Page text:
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Book Review: The Unofficial Downton Abbey Cookbook by Emily Ansara Baines

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We are huge fans of the British television series Downton Abbey so when I saw The Unofficial Downton Abbey Cookbook, I knew I had to check it out. Downton Abbey takes place on a fictional estate of that name in North Riding of Yorkshire, England and revolves around the Crawley family and their servants prior to and during World War One. The series focuses on eldest daughter Lady Mary and her attempt to find a husband, which is necessary after the male heir died in the sinking of the Titanic.

The Unofficial Downton Abbey Cookbook is a collection of more than 150 recipes from upstairs (the titled family) and downstairs (the servants). Not only is the cookbook a fascinating look at the British television series itself, it’s a great historical look at the types of foods that were eaten by British royalty in the early 1900s. Each of the recipes has a brief introduction explaining the episode the recipe comes from. Also included are etiquette tips for those unfamiliar with proper etiquette for dining with British gentry. Some recipes include pairing tips to give you ideas of what to serve with the featured recipe. Many recipes also include a section called “Times Gone By” that gives a brief look into why things were served or their origins in history.

The recipes in The Unofficial Downton Abbey Cookbook are broken down into “Dining with the Crowleys” and “Sustenance for the Staff.” The first includes Hors d’Oeuvres Variés; First and Second Courses: Soups and Fish; Third Course: Elegant Entrees; Fourth and Fifth Course: Juicy Joints and Succulent Steaks; Sixth Course: Resplendent Roasts, Gorgeous Game, and Accompanying Salads; Seventh Course: The Necessary Vegetable; The Finishing Touch: Sweets and Desserts; and Tea at Downton Abbey. “Sustenance for the Staff” is broken down into Hearty Breakfasts to Start the Work Day; A Quick Lunch Between Business; Downstairs Supper; and Desserts for the Servants’ Sweet Tooth.

While most people probably wouldn’t find themselves making many of the dishes in the “Dining with the Crowleys” section, it was fun to see the types of foods the British aristocracy ate. I doubt that I will be making Filet Mignon with Foie Gras and Truffle Sauce any time soon, but the Potatoes Lyonnaise and the Creamy Butternut Squash Soup are certainly things we’d enjoy having. The “Sustenance for the Staff” section has a bunch of recipes that I can see us enjoying, including Warm Chicken Pot Pie, Classic Vanilla Rice Pudding, and the Working Class Porridge that I made for breakfast.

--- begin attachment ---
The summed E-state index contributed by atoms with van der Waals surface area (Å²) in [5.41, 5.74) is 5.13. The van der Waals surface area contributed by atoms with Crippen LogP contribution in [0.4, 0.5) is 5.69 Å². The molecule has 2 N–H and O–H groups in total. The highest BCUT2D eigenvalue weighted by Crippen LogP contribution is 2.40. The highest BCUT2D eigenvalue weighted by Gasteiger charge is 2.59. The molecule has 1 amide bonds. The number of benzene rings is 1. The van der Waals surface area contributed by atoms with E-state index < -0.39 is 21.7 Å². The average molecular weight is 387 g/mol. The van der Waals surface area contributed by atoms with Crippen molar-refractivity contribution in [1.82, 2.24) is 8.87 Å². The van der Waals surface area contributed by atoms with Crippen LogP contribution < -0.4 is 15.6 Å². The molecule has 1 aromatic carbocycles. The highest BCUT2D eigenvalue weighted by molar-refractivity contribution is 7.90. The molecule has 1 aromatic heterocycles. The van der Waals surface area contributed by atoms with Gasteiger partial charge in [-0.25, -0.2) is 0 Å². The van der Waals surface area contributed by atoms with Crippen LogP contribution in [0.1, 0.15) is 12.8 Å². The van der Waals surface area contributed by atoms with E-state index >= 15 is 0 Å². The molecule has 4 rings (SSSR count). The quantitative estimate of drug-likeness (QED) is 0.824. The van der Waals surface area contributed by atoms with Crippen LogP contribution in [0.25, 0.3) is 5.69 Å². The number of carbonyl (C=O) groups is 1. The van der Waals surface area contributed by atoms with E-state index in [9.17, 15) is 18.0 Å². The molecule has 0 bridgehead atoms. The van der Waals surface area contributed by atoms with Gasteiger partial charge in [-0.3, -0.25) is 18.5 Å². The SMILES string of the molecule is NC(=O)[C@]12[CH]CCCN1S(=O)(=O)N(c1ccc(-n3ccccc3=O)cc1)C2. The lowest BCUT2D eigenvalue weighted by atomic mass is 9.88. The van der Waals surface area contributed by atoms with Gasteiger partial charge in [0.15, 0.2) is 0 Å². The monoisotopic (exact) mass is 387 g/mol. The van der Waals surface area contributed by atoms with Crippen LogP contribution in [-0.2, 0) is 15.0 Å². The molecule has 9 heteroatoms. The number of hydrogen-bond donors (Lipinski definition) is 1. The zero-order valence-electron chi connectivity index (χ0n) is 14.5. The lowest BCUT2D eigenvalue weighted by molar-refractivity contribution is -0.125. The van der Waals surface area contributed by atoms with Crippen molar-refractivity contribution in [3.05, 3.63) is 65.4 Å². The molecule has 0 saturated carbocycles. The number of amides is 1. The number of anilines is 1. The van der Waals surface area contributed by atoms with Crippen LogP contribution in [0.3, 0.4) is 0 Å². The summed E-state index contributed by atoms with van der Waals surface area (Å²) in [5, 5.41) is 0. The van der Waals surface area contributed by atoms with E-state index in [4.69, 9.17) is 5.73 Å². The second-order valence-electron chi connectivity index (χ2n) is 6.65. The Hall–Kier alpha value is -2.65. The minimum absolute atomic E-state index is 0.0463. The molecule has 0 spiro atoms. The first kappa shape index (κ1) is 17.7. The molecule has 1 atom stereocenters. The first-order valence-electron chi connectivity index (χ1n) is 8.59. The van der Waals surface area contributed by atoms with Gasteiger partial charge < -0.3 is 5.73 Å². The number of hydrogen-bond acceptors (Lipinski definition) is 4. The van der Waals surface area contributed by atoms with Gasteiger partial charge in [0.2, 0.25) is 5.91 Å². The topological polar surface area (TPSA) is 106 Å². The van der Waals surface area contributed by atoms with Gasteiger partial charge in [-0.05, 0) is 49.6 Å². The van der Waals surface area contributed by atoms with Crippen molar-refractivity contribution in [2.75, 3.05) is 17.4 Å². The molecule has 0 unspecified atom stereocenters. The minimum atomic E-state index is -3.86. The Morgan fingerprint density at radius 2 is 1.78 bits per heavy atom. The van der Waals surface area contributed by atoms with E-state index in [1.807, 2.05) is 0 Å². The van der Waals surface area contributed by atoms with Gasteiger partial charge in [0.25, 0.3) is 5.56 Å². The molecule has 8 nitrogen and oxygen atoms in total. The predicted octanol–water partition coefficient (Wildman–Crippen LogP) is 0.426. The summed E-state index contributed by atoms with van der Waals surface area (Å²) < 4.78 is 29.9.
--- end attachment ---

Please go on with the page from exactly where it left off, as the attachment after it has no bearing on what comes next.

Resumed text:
If you’re a fan of Downton Abbey British television series or British cooking, you definitely need to buy The Unofficial Downton Abbey Cookbook: From Lady Mary’s Crab Canapes to Mrs. Patmore’s Christmas Pudding – More Than 150 Recipes from Upstairs and Downstairs.

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About Ellen Christian

Ellen is a busy mom of two teenagers who left the corporate world in 2008 to focus on a more eco-friendly life. She lives in rural Vermont where she juggles family, two blogs and a career in social media. You can find her at http://www.confessionsofanover-workedmom.com/ and http://the-socialites-closet.blogspot.com/.
  • http://www.JeanneFarewell.com Jeanne Farewell

    Thank you for bringing this cookbook to our attention. I am always amazed at the sheer volume of dishes at dinner parties of that era. I suppose it helps to have a Mrs. Patmore!

  • Pamela Nevels Janis

    Love the Cookbook! However, a bit of confusion re: page 115 Etiquette Lessons, Line 4, beginning wih “On the right ….” Should not this read, “On the left ….” Please clarify, as I do want to set a proper table. I would appreciate an answer [Personal contact info deleted] Who knows … perhaps the Granthams will come for dinner! :)) In all seriousness, I am looking forward to trying several of the recipes. Thank you sincerely, Pamela

  • charles farmer

    Be careful- at best it’s fun and harmless. But badly edited, poorly written, historically inaccurate and gastronomically careless. Why the overuse of ‘decadent’? The author does not seem to understand exactly what ‘aristocracy’ means. Black pudding is NOT so called because of the Black country. ‘De rigueur’ does not mean ‘frequent’ or ‘commonplace’. The idea that the class of people such as the Granthams were out to impress or show off is quite wrong. But there are some light moments : the thought of Lord G forgetting his manners over a brussels sprout is priceless.